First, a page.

In Wisconsin, it’s about the snow. In Derbyshire, rain’s the thing
Especially after last night’s misadventure (missed plane), today’s farm visit felt like a special gift.
My early morning flight out of Dublin brought me to the East Midlands, a place of fat white sheep on rolling hills, ancient stone walls, and lovely thick-walled houses hugging narrow, winding roads. Low, stone buildings, many of them hundreds of years old, are home to families, small shops or public services.
The day was grey and chill as I exited the terminal and made my way to a platform where frequently running buses provide convenient and very economical transportation to a wide network of towns and villages.
Robert Thornhill, grass-based dairy farmer, is a 2014 winner of a Nuffield Farming Scholarship, an award and grant given to farmers who want to conduct practical research about sustainable farming on their home turf and by visiting foreign farms. He met me at the Bakewell bus stop and drove us back to his 300-acre Standhill Farm. I am so grateful for the time he and his wife devoted to converation and comfort. He pulled on boots and walked out into the rain to show me his milking parlor and pastures. It was wet out there. Then he and his wife introduced me to their two young sons (just back from a rock climbing lessons) and we all sat down to lunch and steaming tea.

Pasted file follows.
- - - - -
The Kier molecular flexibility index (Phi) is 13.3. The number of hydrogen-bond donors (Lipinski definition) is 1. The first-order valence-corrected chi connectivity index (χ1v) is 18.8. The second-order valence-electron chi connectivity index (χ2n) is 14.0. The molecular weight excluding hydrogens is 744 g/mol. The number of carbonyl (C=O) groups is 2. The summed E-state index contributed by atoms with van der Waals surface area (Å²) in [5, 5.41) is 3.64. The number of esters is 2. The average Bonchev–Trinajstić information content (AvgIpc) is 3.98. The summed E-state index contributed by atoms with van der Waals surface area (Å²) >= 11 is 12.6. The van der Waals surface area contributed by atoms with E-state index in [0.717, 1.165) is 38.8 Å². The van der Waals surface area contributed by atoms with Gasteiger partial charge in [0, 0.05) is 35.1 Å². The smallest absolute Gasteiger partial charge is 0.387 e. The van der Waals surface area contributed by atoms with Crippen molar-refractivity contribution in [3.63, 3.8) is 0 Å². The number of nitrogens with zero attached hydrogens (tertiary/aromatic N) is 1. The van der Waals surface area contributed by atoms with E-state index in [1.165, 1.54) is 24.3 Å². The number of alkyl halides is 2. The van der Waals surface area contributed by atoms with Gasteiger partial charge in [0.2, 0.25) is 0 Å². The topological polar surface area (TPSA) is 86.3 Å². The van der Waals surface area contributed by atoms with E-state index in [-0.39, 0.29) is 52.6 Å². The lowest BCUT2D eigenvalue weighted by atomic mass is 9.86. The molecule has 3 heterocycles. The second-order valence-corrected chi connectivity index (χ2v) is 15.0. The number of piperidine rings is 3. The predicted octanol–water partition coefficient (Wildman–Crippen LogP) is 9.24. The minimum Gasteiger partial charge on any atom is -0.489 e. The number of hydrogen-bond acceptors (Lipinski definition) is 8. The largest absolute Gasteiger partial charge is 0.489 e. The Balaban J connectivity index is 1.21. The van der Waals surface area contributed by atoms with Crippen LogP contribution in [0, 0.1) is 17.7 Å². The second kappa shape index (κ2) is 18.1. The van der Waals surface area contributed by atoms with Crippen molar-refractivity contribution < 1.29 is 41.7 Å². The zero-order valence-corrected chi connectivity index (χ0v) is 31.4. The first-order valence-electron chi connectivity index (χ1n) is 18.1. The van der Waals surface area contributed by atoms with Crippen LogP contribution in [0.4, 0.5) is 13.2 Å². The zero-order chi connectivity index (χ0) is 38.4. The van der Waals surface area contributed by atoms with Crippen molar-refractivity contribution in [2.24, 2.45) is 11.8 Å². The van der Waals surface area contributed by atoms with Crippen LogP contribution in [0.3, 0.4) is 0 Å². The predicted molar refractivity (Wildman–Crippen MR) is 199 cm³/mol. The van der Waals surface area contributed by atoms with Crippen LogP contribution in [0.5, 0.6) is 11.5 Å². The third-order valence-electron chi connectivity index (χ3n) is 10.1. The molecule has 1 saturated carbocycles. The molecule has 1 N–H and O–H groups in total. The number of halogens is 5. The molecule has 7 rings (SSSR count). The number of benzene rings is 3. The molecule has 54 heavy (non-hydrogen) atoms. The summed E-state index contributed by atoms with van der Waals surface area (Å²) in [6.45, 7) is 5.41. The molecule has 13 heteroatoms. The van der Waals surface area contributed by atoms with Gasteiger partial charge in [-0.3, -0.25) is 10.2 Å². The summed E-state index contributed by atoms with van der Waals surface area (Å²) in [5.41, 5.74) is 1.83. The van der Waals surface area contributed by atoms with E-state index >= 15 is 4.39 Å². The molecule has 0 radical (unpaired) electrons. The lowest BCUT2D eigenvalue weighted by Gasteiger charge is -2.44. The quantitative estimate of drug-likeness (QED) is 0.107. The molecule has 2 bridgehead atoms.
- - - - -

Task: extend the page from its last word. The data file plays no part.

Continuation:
This post will be short, but I promise a longer report on this particular visit because Thornhill is nothing if not both committed to sustainable grazing and to thorough research about how to make this work on his farm. Again, more later.
Right now, I’ll say that Thornhill is a successful dairy farmer for what I observed to be key attributes: thorough, curious and experimental, steadfast and forward thinking.
Thanks, again, Robert.